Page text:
Land supply in the New Territories is not unlimited. Former Secretary for Housing, Planning and Lands Michael Suen Ming-yeung has said that it is impossible to satisfy indigenous villagers’ demand for small houses indefinitely.

Many male indigenous villagers, even though they have the right, do not own any piece of land. Land supply for small houses is said to be controlled by a small number of indigenous villagers.

According to a study on the Small House Policy by the think tank Civic Exchange in May last year, it “conservatively” estimated that there may be 85,600 to 91,700 outstanding small house claims, of which 10,000 of which have already been filed. These claims would require another 11-12 square kilometres of land to fulfill – around the size of 277 Victoria Parks.

Also, the cost of building small houses has been rising. As there is a scarcity, those who own land may decide not to build small houses for themselves, but work with developers by selling the right to build them. In other words, to turn the small houses into a property project – such as a small housing estate – for profit.

Another issue was that small houses are legally limited to three storeys, but local media have often found illegal structures in some small houses, in some cases making them up to seven storeys in height.

The Heung Yee Kuk advertisement in newspapers on December 24, 2015.

The Heung Yee Kuk advertisement in newspapers on December 24, 2015.

Has the government tried to change the Small House Policy?

The advertisement said that the government had modified the policy in October 1997 following a court case, to say that new applicants of small houses must make a statutory declaration to confirm that they were not selling their rights or to make similar arrangements.

It added that after negotiations with the government, the then-Secretary for Development Carrie Lam Cheng Yuet-Ngor wrote to the Heung Yee Kuk in 2007 saying that villagers suspected of transferring their rights will not face criminal prosecution.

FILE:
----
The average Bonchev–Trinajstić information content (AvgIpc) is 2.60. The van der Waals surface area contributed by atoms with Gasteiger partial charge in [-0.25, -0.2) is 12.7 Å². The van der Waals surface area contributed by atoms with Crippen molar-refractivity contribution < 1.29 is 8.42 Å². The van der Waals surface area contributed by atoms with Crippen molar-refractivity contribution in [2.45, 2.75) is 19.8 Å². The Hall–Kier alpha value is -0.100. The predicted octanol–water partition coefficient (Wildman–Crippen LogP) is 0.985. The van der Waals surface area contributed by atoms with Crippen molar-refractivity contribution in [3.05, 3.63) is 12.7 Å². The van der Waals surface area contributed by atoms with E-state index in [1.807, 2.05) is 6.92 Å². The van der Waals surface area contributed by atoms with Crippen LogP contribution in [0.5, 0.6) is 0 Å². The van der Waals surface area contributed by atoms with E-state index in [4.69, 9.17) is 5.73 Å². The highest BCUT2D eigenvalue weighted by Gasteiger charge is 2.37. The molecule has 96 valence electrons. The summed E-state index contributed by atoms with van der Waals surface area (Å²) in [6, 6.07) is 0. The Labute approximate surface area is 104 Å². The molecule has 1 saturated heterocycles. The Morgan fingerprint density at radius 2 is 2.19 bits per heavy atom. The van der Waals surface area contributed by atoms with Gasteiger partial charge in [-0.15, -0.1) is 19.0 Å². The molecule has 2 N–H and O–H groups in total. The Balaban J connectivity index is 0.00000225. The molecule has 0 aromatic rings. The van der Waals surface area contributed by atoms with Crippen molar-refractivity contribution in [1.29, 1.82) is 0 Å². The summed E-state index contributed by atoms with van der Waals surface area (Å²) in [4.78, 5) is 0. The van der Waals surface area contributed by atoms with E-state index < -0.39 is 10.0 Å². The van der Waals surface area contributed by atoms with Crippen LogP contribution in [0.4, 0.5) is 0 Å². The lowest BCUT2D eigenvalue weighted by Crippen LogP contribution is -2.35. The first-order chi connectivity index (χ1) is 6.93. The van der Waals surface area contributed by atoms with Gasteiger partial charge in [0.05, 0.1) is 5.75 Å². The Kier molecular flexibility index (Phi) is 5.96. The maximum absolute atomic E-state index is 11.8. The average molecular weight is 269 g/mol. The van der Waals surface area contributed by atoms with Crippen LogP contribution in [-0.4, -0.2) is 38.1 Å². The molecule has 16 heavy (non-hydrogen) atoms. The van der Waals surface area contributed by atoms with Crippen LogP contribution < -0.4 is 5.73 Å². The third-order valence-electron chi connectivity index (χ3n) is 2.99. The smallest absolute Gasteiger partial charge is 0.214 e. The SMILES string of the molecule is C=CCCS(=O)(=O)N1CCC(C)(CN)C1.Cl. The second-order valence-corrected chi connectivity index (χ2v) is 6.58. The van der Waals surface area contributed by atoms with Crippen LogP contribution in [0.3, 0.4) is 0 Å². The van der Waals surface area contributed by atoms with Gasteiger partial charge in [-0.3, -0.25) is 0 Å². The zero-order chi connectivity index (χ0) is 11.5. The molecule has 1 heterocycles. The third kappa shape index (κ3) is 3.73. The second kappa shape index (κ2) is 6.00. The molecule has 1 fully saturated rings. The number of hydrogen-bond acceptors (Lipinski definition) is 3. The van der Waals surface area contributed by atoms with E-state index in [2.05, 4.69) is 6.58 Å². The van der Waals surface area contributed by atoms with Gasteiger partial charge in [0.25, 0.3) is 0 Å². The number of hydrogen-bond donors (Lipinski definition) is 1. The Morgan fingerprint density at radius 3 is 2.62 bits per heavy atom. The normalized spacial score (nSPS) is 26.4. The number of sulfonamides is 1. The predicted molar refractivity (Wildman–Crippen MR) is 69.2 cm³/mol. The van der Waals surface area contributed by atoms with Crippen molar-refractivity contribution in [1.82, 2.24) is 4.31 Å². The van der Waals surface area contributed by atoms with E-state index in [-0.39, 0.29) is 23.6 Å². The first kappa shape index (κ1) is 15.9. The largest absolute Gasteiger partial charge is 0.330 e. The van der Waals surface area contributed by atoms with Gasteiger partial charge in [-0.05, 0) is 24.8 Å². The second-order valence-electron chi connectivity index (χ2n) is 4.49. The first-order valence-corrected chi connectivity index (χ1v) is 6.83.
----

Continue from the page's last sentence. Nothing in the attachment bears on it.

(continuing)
The Kuk had viewed the 2007 letter as reassurance from the government that villagers would only face civil lawsuits.

A character in the movie Overheard 3 (left) and "Shanghai Boy" Kwok Wing-hung (right).

A character in the movie Overheard 3 (left) and “Shanghai Boy” Kwok Wing-hung (right). File Photo: Apple Daily.

What is the public’s perception?

Urban politicians have complained that the policy is sexist and unfair to urban residents who have so such rights.

According to the Civic Exchange study, around 70 percent of the general public were concerned about villagers profiting from their land grants by selling to outsiders and that the policy is discriminatory and unfair to non-indigenous persons.

Over 80 percent of the general public considered the lack of comprehensive planning, the absence of any action to review the policy, and different enforcement approaches to illegal works between small houses and buildings in urban areas “very” or “somewhat” important.

More than 60 percent of those interviewed, after considering the issue, supported the proposition that the policy should be changed.

A local crime thriller, Overheard 3, came out in 2014, satirising the Small House Policy. The movie tells the story of a housing estate development project after small house applications were no longer accepted by the government, and the struggle between landowners, the leader of the indigenous villagers and his subordinates over the project.

Some of the characters in the movie were said to be inspired by famous indigenous villagers and actual people related to the small house business, including the alleged former triad boss “Shanghai Boy” Kwok Wing-hung.

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Explainer: Hong Kong's divisive Small House Policy